Thursday, July 3, 2014

Lots To Write On Patriotic Holidays

If you love your country, give some thought to writing about our patriotic holidays. This  includes the one we celebrate this week, our Independence Day--or 4th of July as it is more commonly known. But there are others through the year, even though not all are actual holidays recognized by our federal government. Even so, they all commemorate important times, events or people in our history.

Memorial Day
Independence Day (4th of July)
Labor Day
Veteran's Day
Armistice Day (now Veteran's Day)
Lincoln's Birthday
Washington's Birthday
Pearl Harbor Day

These holidays are more than a day off for federal postal workers. They each commemorate something important in our country and they are days to be marked with more than a picnic or some other social celebration. Look at the list. Do you know why we celebrate each one?

We should fly our American Flag, attend parades in our communities, and give thought to why we mark the day. Most of the days in the list above have to do with Freedom which is no small thing. Two of them honor president's who served during special periods in our history. All of them should bring out some patriotism in us.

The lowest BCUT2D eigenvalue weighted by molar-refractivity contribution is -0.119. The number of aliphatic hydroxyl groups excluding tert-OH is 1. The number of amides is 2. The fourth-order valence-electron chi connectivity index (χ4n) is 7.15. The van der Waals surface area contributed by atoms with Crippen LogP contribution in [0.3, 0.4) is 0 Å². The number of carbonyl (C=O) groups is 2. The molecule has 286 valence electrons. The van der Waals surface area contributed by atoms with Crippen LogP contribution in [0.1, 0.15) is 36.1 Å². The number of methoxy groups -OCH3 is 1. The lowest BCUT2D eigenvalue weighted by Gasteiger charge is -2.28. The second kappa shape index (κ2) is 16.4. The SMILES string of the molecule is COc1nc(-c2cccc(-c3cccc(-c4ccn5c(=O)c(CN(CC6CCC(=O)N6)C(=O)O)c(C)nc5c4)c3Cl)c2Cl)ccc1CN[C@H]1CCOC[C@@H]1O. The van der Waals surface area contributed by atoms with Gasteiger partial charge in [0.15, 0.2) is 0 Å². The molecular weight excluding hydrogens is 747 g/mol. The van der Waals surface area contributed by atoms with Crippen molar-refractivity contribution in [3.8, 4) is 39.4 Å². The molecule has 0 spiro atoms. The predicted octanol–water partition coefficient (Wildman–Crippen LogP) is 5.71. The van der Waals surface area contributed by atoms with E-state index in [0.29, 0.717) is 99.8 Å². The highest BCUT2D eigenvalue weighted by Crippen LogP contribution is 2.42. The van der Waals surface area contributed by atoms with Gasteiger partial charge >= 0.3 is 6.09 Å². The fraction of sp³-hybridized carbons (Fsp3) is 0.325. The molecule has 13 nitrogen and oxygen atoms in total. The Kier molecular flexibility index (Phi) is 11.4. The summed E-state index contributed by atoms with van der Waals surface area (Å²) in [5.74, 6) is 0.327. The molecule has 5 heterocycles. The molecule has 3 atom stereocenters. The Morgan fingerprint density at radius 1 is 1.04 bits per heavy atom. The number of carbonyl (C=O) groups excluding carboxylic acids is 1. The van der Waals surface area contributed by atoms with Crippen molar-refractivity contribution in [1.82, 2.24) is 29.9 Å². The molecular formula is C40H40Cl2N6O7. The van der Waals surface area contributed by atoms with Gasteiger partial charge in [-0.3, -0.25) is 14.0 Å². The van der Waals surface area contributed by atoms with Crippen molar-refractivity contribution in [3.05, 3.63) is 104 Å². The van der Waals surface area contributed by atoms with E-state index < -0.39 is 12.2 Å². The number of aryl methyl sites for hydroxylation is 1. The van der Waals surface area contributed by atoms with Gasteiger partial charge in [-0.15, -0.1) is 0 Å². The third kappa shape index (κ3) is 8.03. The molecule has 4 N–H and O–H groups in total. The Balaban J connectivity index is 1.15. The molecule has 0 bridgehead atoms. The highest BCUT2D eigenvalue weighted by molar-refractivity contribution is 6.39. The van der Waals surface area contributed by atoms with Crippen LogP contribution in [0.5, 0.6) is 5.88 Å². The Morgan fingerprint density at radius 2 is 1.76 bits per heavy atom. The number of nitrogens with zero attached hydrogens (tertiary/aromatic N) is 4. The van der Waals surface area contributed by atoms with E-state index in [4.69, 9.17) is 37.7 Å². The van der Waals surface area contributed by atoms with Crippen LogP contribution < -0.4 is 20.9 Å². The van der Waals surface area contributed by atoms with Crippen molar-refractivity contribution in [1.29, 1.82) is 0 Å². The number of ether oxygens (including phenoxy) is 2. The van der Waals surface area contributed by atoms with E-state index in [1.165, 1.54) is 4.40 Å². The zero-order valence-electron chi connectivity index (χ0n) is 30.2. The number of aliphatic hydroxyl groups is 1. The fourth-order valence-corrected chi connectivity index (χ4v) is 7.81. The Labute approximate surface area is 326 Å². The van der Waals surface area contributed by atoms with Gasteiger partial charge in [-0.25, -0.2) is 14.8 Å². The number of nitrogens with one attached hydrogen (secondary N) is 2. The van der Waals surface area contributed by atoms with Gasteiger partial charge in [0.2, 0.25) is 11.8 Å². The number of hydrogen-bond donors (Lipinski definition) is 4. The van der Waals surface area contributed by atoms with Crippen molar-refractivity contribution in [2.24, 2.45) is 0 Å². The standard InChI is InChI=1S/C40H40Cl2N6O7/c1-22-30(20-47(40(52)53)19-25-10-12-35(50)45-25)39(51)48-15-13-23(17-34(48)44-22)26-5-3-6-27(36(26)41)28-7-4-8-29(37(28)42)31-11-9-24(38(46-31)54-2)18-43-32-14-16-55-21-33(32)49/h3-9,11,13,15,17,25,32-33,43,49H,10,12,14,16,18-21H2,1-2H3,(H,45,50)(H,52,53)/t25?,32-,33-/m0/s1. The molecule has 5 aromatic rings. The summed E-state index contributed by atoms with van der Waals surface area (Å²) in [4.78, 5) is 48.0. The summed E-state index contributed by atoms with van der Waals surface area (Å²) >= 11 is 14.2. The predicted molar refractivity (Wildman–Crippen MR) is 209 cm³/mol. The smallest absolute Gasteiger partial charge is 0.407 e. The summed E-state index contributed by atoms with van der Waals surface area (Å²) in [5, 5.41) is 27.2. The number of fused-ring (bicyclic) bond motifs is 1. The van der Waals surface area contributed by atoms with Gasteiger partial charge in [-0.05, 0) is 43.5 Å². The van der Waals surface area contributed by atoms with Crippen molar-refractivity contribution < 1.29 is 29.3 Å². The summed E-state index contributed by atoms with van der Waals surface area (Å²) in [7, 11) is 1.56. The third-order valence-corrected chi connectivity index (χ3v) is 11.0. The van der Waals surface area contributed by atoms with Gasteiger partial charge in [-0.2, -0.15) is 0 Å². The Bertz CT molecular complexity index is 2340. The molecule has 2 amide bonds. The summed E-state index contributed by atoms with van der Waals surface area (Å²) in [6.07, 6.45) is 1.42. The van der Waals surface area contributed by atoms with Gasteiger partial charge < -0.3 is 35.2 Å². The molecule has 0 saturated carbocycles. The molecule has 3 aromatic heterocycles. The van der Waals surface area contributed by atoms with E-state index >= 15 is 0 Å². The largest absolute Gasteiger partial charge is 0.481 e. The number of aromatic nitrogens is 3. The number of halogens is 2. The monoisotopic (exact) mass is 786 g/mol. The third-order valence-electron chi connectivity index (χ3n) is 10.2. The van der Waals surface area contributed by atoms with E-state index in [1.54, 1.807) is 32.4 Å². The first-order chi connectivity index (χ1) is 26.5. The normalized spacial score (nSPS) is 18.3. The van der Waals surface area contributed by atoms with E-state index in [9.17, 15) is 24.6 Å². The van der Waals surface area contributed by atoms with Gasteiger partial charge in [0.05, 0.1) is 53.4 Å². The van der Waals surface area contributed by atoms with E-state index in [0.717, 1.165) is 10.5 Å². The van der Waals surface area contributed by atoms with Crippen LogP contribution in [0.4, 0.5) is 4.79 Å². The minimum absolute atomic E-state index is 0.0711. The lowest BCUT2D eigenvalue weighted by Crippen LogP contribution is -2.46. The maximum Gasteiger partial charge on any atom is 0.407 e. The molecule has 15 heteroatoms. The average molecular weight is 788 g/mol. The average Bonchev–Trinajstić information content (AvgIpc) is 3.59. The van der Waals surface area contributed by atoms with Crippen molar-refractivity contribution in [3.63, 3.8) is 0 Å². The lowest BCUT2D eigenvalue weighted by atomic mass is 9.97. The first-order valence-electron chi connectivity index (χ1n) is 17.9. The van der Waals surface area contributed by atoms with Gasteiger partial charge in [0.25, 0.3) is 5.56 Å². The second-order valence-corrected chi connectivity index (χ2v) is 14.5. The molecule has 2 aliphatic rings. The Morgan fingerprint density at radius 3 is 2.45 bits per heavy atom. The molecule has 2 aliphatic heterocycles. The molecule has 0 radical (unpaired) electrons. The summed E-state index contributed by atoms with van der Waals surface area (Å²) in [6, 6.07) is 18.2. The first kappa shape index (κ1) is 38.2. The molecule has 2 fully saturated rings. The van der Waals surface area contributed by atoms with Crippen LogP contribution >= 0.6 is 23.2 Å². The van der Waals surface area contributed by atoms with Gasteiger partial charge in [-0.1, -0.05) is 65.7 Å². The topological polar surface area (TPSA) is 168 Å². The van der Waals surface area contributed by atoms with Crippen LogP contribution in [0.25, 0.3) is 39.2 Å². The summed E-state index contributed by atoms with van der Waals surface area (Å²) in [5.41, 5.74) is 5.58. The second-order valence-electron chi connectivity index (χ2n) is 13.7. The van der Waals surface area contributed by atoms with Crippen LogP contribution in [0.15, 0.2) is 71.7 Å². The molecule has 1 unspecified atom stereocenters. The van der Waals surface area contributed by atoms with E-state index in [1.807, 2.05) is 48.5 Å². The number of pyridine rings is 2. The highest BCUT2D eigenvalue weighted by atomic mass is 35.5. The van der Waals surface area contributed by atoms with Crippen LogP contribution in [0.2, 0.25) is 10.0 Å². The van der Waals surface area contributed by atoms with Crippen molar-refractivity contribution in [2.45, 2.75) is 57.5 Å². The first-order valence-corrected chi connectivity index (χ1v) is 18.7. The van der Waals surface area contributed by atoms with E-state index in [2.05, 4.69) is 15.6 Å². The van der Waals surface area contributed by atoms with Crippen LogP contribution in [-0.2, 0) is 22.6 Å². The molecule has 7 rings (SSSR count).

We who write can also write stories, articles, poems and essays. Newspapers and magazines, ezines and radio broadcasts mark these days in some way. I read frequently that editors need holiday stories and patriotic holidays might be far down on the list that writers would select as a project. They're more likely to tackle a fun holiday like Christmas, Hanukkah, or Valentine's Day.

Think about the pluses in writing about a patriotic holiday. You can pass on a bit of history. You can write with emotion and touch the hearts of readers. You have less competition so a better chance of being published. You can add to your Family Stories book. You can approach the project from several angles. You can even write fiction with a patriotic holiday as the setting.

The main thing to remember is to write far enough ahead and submit early enough that you have a chance of being published. Sometimes, we write best in the heat of the moment, maybe the personal essay you're inspired to write this 4th of July is best saved to submit in 2015. If you want to write an Independence Day story next March, you may not be as fired up over it as you could be tomorrow when firecrackers are flying.

Children's magazines especially like holiday stories and I'm guessing they get a very few patriotic holiday stories. Instead, they're usually swamped with Halloween stories.

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